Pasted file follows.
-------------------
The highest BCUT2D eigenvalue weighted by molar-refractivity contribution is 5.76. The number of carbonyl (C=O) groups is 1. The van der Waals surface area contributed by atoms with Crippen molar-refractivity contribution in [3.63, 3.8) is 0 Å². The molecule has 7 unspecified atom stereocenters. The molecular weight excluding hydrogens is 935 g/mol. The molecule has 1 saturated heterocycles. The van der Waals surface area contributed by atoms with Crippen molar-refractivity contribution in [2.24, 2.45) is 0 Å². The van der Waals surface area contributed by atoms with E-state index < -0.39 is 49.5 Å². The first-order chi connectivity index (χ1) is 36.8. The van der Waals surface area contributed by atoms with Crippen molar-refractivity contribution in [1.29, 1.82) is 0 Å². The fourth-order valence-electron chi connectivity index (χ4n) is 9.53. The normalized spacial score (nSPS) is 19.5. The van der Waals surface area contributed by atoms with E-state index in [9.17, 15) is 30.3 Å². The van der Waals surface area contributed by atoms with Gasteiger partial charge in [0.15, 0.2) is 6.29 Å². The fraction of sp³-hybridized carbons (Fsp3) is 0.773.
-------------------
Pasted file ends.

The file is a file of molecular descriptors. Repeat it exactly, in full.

The highest BCUT2D eigenvalue weighted by molar-refractivity contribution is 5.76. The number of carbonyl (C=O) groups is 1. The van der Waals surface area contributed by atoms with Crippen molar-refractivity contribution in [3.63, 3.8) is 0 Å². The molecule has 7 unspecified atom stereocenters. The molecular weight excluding hydrogens is 935 g/mol. The molecule has 1 saturated heterocycles. The van der Waals surface area contributed by atoms with Crippen molar-refractivity contribution in [2.24, 2.45) is 0 Å². The van der Waals surface area contributed by atoms with E-state index < -0.39 is 49.5 Å². The first-order chi connectivity index (χ1) is 36.8. The van der Waals surface area contributed by atoms with Crippen molar-refractivity contribution in [1.29, 1.82) is 0 Å². The fourth-order valence-electron chi connectivity index (χ4n) is 9.53. The normalized spacial score (nSPS) is 19.5. The van der Waals surface area contributed by atoms with E-state index in [9.17, 15) is 30.3 Å². The van der Waals surface area contributed by atoms with Gasteiger partial charge in [0.15, 0.2) is 6.29 Å². The fraction of sp³-hybridized carbons (Fsp3) is 0.773.